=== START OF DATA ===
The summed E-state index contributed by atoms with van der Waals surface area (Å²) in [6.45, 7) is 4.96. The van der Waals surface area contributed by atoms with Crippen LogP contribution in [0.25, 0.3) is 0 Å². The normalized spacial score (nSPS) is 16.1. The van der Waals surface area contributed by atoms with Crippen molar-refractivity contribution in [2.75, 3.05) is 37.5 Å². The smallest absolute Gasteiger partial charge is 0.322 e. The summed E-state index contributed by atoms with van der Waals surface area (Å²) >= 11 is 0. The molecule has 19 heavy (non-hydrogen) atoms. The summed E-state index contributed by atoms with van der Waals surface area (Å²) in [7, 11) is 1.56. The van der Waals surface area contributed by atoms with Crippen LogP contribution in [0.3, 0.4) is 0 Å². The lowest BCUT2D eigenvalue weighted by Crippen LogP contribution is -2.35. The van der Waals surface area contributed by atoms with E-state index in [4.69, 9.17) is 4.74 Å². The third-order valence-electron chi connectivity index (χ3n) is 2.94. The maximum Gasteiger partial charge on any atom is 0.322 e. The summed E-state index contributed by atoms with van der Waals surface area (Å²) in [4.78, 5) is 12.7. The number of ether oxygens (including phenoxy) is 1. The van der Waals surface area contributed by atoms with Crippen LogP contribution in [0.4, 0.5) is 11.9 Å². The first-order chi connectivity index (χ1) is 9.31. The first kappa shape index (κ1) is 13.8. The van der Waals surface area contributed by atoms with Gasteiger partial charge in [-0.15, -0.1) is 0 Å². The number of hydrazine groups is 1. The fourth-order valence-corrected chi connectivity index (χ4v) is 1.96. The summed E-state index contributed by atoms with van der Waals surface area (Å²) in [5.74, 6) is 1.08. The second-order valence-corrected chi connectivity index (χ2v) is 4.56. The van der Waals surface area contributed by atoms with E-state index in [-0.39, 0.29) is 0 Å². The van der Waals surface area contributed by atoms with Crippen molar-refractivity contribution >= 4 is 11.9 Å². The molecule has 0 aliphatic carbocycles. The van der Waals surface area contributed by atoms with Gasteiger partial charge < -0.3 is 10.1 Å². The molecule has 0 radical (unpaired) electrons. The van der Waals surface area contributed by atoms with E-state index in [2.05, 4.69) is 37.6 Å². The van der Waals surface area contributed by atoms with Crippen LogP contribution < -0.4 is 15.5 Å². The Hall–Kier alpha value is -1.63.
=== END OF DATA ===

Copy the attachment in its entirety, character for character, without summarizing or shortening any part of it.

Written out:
The summed E-state index contributed by atoms with van der Waals surface area (Å²) in [6.45, 7) is 4.96. The van der Waals surface area contributed by atoms with Crippen LogP contribution in [0.25, 0.3) is 0 Å². The normalized spacial score (nSPS) is 16.1. The van der Waals surface area contributed by atoms with Crippen molar-refractivity contribution in [2.75, 3.05) is 37.5 Å². The smallest absolute Gasteiger partial charge is 0.322 e. The summed E-state index contributed by atoms with van der Waals surface area (Å²) >= 11 is 0. The molecule has 19 heavy (non-hydrogen) atoms. The summed E-state index contributed by atoms with van der Waals surface area (Å²) in [7, 11) is 1.56. The van der Waals surface area contributed by atoms with Crippen LogP contribution in [0.3, 0.4) is 0 Å². The lowest BCUT2D eigenvalue weighted by Crippen LogP contribution is -2.35. The van der Waals surface area contributed by atoms with E-state index in [4.69, 9.17) is 4.74 Å². The third-order valence-electron chi connectivity index (χ3n) is 2.94. The maximum Gasteiger partial charge on any atom is 0.322 e. The summed E-state index contributed by atoms with van der Waals surface area (Å²) in [4.78, 5) is 12.7. The number of ether oxygens (including phenoxy) is 1. The van der Waals surface area contributed by atoms with Crippen LogP contribution in [0.4, 0.5) is 11.9 Å². The first-order chi connectivity index (χ1) is 9.31. The first kappa shape index (κ1) is 13.8. The van der Waals surface area contributed by atoms with Gasteiger partial charge in [-0.15, -0.1) is 0 Å². The number of hydrazine groups is 1. The fourth-order valence-corrected chi connectivity index (χ4v) is 1.96. The summed E-state index contributed by atoms with van der Waals surface area (Å²) in [5.74, 6) is 1.08. The second-order valence-corrected chi connectivity index (χ2v) is 4.56. The van der Waals surface area contributed by atoms with E-state index in [-0.39, 0.29) is 0 Å². The van der Waals surface area contributed by atoms with Crippen molar-refractivity contribution >= 4 is 11.9 Å². The molecule has 0 aliphatic carbocycles. The van der Waals surface area contributed by atoms with Gasteiger partial charge < -0.3 is 10.1 Å². The molecule has 0 radical (unpaired) electrons. The van der Waals surface area contributed by atoms with E-state index in [2.05, 4.69) is 37.6 Å². The van der Waals surface area contributed by atoms with Crippen LogP contribution < -0.4 is 15.5 Å². The Hall–Kier alpha value is -1.63.